Sports and theology don’t usually mix unless you count players giving props to God for touchdowns and fans praying for divine intervention upon losing seasons (which of course we do count!). But we at TTC believe God is in all things, that the Modern split between sacred and secular is a farce. And this is a good thing. God isn’t a spoilsport.
This week’s TBT post discusses these issues and more as TTC writer and former sports reporter Bethany Sundstrom-Smith thinks through questions like, Are sports good? Should Christians participate in sports? and Why do we follow sports and sports teams, sometimes religiously?
The Theology of Sport
In case you haven’t heard, the Super Bowl is this weekend. Seems to me like a good time to look at the ‘Theology of Sport.’ Every year around this time the debate of ‘what Christians should do’ in regards to the Super Bowl seems to arise. What about churches that have evening or afternoon services on Sundays? Do you cancel them? Manipulate it to be longer, shorter? Incorporate the game into the meeting time? Should Christians even watch or participate in sports? All answers could be valid.
The question I want to touch on here goes a bit beyond those questions to how Christians should think about sports — about the games played, about watching, about participating and about winning. I have some links to resources and articles I’ve looked at recently discussing this issue.
Photo by ChadCooperPhotos
The core of the issue is actually, I believe, the same as what Thomas Ladd posted below in his post entitled, “Misunderstanding Christianity’s ‘Negative’ Anthropology.” I’d suggest reading the whole post but a poignant excerpt is:
For what we believe humanity can be — what each human being can be — is even more than a restoration of the original image we bore. We believe that through the transformational power of the Spirit of God, those who believe in Jesus Christ are being made into His likeness!
I believe that “through the transformational power of the Spirit of God” all things– humans, nature, technology and sports are being moved from their current state of fallenness into a state of redemption. Sport, as a category, is not evil but because of the current fallenness of all things is as susceptible to evil as anything or anyone else.
The topic is too broad for me to get in-depth in one entry. Hopefully I’ll post more going forward. [Editor’s Note: Yes please!] But, for now, to help you think through the many aspects of the theology of sport, take a look at these links:
I also just looked over Tom Krattenmaker’s book, Onward Christian Athletes, which brings up many intriguing thoughts on the link between Christians and sports in this country.
And finally, Verite Sport has some very interesting articles and papers on the topic.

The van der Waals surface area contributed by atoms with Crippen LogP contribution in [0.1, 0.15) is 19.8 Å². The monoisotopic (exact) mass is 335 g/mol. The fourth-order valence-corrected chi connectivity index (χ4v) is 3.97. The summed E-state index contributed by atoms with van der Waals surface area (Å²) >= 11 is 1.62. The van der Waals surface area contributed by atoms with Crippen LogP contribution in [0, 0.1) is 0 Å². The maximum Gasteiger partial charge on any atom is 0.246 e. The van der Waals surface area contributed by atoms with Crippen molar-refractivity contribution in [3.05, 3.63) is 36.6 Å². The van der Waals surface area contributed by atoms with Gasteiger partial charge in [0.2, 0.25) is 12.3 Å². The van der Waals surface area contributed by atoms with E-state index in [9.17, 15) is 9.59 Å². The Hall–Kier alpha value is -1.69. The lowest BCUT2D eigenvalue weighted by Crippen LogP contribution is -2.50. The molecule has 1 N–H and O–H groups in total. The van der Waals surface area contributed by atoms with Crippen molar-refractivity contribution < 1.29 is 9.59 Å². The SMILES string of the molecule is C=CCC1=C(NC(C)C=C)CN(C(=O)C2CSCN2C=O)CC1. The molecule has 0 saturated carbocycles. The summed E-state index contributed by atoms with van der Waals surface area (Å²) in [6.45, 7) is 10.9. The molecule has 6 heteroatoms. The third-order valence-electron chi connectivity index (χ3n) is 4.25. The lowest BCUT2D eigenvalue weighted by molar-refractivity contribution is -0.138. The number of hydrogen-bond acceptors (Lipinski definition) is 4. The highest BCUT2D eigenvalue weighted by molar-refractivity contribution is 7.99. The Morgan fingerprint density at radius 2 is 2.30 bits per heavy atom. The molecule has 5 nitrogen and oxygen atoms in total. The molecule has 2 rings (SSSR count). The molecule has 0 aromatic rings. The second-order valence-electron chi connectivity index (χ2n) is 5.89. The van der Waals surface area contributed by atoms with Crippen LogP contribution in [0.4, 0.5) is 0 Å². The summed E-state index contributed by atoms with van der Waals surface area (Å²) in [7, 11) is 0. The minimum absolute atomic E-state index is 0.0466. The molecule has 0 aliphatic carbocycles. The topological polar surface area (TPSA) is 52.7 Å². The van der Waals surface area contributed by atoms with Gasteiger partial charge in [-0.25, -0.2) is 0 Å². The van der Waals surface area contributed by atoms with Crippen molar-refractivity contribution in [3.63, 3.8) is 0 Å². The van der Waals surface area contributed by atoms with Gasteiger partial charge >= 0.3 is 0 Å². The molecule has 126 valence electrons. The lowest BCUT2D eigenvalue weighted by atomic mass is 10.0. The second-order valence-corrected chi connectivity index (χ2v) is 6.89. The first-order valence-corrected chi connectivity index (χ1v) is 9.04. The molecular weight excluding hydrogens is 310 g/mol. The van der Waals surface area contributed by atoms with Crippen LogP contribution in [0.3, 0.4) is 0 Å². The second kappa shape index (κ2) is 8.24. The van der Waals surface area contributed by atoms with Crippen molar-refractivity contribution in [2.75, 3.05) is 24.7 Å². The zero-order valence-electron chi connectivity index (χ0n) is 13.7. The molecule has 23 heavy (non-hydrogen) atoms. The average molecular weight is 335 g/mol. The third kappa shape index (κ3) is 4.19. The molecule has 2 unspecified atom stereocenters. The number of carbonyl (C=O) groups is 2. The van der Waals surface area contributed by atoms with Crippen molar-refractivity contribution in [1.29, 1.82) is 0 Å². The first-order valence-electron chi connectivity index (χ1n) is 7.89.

WHY WE FOLLOW SPORTS
I worked as a sports reporter for several years for Portland’s newspaper website. I mainly worked in the area of high school sports. The worst thing I covered was a player dying or having a serious medical issue. I also worked in news for awhile and often covered war and death but when it was related to an athlete, especially high school or college, it took on a whole other meaning. I believe the issue is twofold. One, we believe athletes are in good physical condition and shouldn’t have these issues. But two, sport, in some sense, is not real. But death is very real and when the two meet fantasy and reality collide.
Sport mimics real life in a way that only sport can. We build each competition, each season, each race into a battle of good and evil. Just as, as Christians believe, real life is. Sport gives us a chance to either, by participating or being a spectator, see the human body and mind used in exceptional ways. Ways that must reflect, somehow, the image of God. Sport gives us a way to bond as community — the team, trainers and coaches or the local high school, city or state. Just as in real life we long for community in our families, workplace and with our Creator.
Photo by Sweet Carolina Photography
Humans get drawn to things that, whether we know it or not, show us a truer sense of ourselves and of God. I easily see how sport is one of those things on both counts. Sports fans see, that somewhere, at the core, the nature of sport reflects something true to a reality that is hard to see or more often hard to deal with. So, we like sports.
At least in sport, generally, the battle between good vs. evil is pretend. The ‘good’ team wins and the ‘evil’ team loses. Sometimes, depending your alliance, the ‘evil’ team wins and the ‘good’ loses. This also reflects life as we know it currently. But, the evil of it all really isn’t that evil because sports aren’t real. It’s just a game.
Therefore reporting on the death of an athlete or a sex scandal in a locker room was one of the worst things I had to do. It moves the unreal into the real — the evil is a true evil not the fabricated evil of a team losing or the wrong team winning. But, just as how there is another season in sports, there is another season in reality. There is a future hope. As Mr. Ladd wrote in his post below, “a future in which sin”…and death… “does not have the last word and in which your flaws and failures don’t have the final say when it comes to defining what you are.”
Bethany Sundstrom-Smith holds a Master’s Degree in Theology (Th.M.) with a focus in Media Arts from Dallas Theological Seminary. Her background is in journalism, marketing, and making lattes. She lives in Portland and runs Cadia Marketing.